And sure enough a couple of F-Zero tracks were released with the DLC packs as well. What I didn’t expect back then, though, was the inclusion of non-Mario characters joining the rank. While King Boo, Bowser Jr, and Dry Bowser have been added to the Deluxe version, you’ve now got Link, the Villagers (both boy and girl), Isobelle (from Animal Crossing) from the previous DLC packs, and the two Inklings from Splatoon along for the ride. For those that may be sitting down with Mario Kart 8 for the first time with the Switch, you may find yourself looking at something more akin to the Smash Bros of kart racing.
But the reason you’re here now is because you want to know what the Switch version brings to the party, and for good reason too. The portability of the Switch and the ability to pass a JoyCon to a friend means you could quite easily jump into a fully fledged Mario Kart multiplayer race experience on the bus, as you make your way back from the store, running at 60fps. It’s huge. The only downside? A single JoyCon experience isn’t overly comfortable.
While the idea of utilising a single JoyCon means an easier way to get friends and family into the mix, you might almost be doing a disservice to the Switch. It’s a tough one. Are their hands small enough for it not to be a problem? Do you bring along the snap on steering wheels that make holding everything much easier, but making it look a lot sillier? It’s a small gripe, but for a proper local multiplayer experience, you’re going to either need a second set of JoyCons (or a Pro Controller), or know someone with a Switch and MK8Deluxe.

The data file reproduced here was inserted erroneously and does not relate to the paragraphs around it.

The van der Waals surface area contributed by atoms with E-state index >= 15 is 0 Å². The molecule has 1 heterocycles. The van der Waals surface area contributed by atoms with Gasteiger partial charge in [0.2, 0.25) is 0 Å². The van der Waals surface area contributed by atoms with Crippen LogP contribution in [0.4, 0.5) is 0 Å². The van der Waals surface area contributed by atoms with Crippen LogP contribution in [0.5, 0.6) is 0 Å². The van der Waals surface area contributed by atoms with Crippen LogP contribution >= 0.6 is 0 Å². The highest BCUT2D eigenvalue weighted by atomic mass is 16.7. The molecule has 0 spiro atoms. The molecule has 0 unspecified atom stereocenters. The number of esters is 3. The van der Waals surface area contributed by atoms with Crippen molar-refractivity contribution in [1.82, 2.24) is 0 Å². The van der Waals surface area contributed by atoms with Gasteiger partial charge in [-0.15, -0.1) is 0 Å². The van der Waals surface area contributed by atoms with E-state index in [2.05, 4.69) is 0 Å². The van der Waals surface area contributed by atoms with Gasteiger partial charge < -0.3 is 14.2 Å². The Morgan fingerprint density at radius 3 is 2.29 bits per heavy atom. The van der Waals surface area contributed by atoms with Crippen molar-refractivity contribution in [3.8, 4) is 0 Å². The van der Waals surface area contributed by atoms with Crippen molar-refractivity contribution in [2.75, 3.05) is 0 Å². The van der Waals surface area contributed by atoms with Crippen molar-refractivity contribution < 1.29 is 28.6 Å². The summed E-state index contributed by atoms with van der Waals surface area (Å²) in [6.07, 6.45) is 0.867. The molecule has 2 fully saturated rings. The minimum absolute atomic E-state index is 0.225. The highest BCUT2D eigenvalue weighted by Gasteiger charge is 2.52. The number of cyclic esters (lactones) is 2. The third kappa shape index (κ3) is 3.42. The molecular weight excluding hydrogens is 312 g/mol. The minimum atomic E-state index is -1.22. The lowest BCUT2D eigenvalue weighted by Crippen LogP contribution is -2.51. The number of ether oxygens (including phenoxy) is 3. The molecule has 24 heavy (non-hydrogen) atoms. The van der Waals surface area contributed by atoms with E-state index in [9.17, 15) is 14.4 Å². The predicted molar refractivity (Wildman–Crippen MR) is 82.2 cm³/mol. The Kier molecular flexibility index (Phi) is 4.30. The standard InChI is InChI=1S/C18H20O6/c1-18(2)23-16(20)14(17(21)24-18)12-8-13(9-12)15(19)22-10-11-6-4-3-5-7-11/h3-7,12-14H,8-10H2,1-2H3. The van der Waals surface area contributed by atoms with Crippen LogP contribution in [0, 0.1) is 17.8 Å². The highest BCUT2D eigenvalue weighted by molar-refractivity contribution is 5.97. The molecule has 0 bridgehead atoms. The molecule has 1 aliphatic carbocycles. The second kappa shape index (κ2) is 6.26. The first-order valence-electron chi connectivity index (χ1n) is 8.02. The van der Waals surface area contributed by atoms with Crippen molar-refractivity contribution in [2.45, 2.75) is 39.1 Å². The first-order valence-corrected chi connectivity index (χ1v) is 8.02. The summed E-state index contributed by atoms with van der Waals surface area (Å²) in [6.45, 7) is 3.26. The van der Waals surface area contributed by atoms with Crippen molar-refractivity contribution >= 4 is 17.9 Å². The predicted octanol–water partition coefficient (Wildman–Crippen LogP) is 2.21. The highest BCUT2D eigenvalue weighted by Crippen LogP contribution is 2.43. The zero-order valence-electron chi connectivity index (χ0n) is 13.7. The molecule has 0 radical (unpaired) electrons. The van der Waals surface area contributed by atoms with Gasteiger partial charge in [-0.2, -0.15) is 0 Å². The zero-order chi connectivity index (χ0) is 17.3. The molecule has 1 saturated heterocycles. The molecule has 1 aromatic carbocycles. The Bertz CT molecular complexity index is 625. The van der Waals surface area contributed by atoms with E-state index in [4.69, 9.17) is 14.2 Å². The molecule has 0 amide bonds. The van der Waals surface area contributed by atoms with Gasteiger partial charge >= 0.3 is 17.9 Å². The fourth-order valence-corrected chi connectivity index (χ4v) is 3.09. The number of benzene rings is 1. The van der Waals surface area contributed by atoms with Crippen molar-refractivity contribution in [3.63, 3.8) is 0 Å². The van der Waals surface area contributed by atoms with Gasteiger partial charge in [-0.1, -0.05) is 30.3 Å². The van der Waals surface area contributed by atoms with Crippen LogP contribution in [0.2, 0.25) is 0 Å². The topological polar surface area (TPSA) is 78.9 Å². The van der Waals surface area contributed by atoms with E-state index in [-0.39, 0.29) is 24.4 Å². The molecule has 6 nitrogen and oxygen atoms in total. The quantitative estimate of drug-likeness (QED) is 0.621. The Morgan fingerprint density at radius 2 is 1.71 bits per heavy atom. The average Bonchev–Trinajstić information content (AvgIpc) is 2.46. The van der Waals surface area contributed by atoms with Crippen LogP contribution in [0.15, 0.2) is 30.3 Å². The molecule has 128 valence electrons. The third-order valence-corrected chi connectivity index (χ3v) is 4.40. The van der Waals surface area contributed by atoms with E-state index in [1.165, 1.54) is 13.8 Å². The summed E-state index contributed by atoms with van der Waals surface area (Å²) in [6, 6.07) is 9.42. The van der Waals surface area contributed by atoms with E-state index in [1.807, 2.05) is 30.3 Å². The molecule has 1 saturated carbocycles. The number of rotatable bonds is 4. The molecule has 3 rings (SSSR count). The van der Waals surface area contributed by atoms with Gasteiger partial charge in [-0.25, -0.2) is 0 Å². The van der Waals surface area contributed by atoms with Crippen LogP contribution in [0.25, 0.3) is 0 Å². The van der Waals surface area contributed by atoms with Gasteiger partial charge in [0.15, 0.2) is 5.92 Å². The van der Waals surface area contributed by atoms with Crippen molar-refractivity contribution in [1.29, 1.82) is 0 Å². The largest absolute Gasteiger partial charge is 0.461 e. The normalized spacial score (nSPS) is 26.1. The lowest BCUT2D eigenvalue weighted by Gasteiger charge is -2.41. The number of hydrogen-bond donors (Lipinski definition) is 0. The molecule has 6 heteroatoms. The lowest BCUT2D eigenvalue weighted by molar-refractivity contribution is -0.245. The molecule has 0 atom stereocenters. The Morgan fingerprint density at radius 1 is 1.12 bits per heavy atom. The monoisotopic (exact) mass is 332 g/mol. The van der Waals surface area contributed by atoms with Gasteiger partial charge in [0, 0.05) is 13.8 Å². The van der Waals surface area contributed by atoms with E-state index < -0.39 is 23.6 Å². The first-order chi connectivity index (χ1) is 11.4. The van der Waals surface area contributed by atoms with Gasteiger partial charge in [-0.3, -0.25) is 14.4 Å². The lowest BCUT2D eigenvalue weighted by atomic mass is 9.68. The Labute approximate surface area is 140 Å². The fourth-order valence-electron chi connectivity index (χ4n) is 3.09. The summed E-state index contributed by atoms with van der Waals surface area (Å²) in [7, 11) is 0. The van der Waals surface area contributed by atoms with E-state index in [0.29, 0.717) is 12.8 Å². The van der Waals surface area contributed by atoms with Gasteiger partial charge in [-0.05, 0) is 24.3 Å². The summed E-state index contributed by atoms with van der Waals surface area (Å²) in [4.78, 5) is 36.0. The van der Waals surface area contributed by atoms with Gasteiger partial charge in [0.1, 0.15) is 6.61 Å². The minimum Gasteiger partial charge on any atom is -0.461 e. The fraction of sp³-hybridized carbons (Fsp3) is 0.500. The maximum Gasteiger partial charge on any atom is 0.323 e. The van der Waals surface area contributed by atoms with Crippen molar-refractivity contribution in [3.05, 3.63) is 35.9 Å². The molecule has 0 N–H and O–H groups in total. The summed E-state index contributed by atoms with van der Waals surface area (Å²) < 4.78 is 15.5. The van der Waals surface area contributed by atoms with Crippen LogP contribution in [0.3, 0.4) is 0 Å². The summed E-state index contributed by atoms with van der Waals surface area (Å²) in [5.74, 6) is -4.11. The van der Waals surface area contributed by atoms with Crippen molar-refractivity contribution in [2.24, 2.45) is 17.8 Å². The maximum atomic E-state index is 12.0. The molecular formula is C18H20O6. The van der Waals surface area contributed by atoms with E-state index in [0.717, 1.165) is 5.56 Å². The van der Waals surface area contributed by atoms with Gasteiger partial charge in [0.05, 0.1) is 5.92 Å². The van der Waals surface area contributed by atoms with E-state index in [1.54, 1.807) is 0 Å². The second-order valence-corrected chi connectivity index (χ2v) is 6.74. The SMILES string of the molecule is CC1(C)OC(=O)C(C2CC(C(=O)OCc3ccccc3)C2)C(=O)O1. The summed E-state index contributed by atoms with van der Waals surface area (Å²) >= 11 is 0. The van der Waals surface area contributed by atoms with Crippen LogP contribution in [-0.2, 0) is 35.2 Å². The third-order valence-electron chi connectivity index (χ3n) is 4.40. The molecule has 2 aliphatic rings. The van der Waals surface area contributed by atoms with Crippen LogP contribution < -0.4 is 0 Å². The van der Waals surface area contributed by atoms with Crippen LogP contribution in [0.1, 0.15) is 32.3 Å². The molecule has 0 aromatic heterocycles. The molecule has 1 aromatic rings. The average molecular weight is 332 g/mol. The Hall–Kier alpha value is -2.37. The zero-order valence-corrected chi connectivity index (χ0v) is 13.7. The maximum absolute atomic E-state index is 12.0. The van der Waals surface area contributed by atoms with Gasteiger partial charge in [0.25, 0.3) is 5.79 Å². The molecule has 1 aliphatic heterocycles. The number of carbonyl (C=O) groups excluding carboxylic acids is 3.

One of the other big features is the ability to connect multiple devices together and set up 8 player games over the Switch’s local WiFi. When this works, it’s amazing, but the strength of the Switch’s WiFi has been called out for being overly weak. It seems mileage may vary, but the worst case scenario is that you get a little cozy with a bunch of your friends.
The final piece of the puzzle that fans were sad to see missing was a proper Battle Mode. The Wii U version simply recycled some of the race tracks, and threw some balloons behind your kart. This has been remedied with a fully fleshed out Battle Mode. MK8Deluxe brings 5 different battle modes, ranging from popping or stealing balloons to score points, holding Shine sprites for as long as possible, and splitting into two teams in a cops and robbers style chase. These are played over 8 different Battle Mode courses designed specifically for maximum carnage.
It’s easy to see that the majority of my gripes have been resolved over the last 3 years, and despite that I’m still yearning for more. Unlike Mario Kart 7 on the 3DS every Switch needs a copy of the game for local multiplayer. Here’s hoping Download Play gets added to the Switch in the near future. And while I’d love to see some more non-Mario characters and tracks be added via DLC, with “Deluxe” slapped onto the end of the title, it’s unlikely we’ll see any announced or released.
Those that paid full-price for MK8 and its DLC on the Wii U might find it hard to repurchase everything again, but the extra expense goes towards knowing the online user-base will be larger and that you’ll have access to it whenever and wherever you go. For those that have sat out the last couple of generations of Nintendo and find themselves with a nice new Switch, there’s a reason this series continues to sell as well as it does.
“Mario Kart 8 is easy to pick-up, easy to enjoy, and no matter how good you are, there will be moments that make you smile.”
Reagan received a physical copy of Mario Kart 8 Deluxe and steering wheel accessory from Nintendo Australia for review.